James Juricevich recently joined the firm’s ranks of registered architects. Today we celebrate his accomplishments.
James started his career in Australia working on university learning facilities and residential architecture. Within these projects he focused on design delivery and complex programming across many project scales, whether a coastal house in Australia or a School of Architecture in Toronto. After joining Payette in 2014, James has been a key member for the façade design team for the XiangYa Hospital in China, has worked on a new Allied Health Teaching facility at Massasoit Community College in Brockton, MA, as well as a new Neuroscience & Media Arts Center at Trinity College in Hartford, CT. Along with building projects, James has been involved in a number of smaller design exercises in the office. James received his Masters of Architecture from the University of Melbourne, Australia in 2008.
What inspires you?
From a design point of view, I’m heavily influenced by those who test the boundaries of material ability and convention. I enjoy a building that executes a clear idea perfectly but then does something absurd or sublime through unconventional thinking.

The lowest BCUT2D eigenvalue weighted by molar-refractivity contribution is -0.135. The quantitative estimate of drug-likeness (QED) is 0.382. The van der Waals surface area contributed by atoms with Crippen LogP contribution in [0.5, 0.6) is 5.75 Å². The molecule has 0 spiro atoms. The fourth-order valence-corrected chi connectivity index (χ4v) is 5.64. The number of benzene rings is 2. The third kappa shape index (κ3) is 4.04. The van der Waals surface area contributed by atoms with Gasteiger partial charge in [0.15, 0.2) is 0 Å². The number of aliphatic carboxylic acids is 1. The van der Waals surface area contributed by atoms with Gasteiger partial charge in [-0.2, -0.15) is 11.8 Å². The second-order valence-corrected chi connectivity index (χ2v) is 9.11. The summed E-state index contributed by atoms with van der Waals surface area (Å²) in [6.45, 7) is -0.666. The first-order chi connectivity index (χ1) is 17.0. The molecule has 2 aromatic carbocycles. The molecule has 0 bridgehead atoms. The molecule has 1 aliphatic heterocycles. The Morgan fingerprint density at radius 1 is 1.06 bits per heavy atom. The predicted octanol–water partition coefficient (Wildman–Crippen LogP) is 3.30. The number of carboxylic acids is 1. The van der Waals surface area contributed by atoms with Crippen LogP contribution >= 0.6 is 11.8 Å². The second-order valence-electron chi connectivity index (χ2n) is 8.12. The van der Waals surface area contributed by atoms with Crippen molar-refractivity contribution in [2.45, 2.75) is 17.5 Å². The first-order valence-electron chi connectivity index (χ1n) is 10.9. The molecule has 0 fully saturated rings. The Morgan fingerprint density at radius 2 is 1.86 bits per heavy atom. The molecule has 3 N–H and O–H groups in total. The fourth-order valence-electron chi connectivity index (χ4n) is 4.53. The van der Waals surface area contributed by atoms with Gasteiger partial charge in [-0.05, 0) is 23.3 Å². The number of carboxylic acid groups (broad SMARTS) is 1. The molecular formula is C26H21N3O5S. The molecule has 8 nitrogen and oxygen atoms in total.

What is the best part of your job?
Being presented with a series of complex and contradictory problems and finding solutions that don’t compromise the intent of the design and the function. It’s nice piecing things together that shouldn’t work and seeing what happens.
What is the most important thing you’ve learned so far?
In an industry so heavily regulated by legal codes, construction methods and old conventions, sometimes it’s nice to do something because it looks good, or because you feel like it, and then use the aftereffects as an opportunity to be inventive. You might end up at a point not possible through conventional approaches.
The sky is the limit: if you could design or redesign anything, what would it be?
I’ve found the personal relationships formed when working with owners on their projects a remarkably rewarding experience, so having the ability to design and build a series of homes for each of my siblings and their families would give us both a better understanding of those relationships, and it would be fun designing houses with my nieces.